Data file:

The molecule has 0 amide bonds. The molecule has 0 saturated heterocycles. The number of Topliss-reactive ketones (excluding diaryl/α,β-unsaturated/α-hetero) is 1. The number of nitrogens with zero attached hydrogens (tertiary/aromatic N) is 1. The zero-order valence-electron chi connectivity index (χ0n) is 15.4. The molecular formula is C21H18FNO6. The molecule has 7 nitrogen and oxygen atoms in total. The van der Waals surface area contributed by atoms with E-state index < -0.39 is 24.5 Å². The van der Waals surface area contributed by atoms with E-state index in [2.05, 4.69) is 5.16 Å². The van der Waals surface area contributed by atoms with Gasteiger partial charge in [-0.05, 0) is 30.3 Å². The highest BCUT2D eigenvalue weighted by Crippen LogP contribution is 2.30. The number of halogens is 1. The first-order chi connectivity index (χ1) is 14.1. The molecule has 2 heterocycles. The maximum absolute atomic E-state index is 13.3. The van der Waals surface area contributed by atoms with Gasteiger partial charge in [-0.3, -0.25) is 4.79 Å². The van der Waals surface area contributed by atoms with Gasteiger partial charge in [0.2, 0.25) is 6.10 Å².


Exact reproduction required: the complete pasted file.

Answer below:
The molecule has 0 amide bonds. The molecule has 0 saturated heterocycles. The number of Topliss-reactive ketones (excluding diaryl/α,β-unsaturated/α-hetero) is 1. The number of nitrogens with zero attached hydrogens (tertiary/aromatic N) is 1. The zero-order valence-electron chi connectivity index (χ0n) is 15.4. The molecular formula is C21H18FNO6. The molecule has 7 nitrogen and oxygen atoms in total. The van der Waals surface area contributed by atoms with E-state index < -0.39 is 24.5 Å². The van der Waals surface area contributed by atoms with E-state index in [2.05, 4.69) is 5.16 Å². The van der Waals surface area contributed by atoms with Gasteiger partial charge in [-0.05, 0) is 30.3 Å². The highest BCUT2D eigenvalue weighted by Crippen LogP contribution is 2.30. The number of halogens is 1. The first-order chi connectivity index (χ1) is 14.1. The molecule has 2 heterocycles. The maximum absolute atomic E-state index is 13.3. The van der Waals surface area contributed by atoms with Gasteiger partial charge in [-0.3, -0.25) is 4.79 Å². The van der Waals surface area contributed by atoms with Gasteiger partial charge in [0.2, 0.25) is 6.10 Å².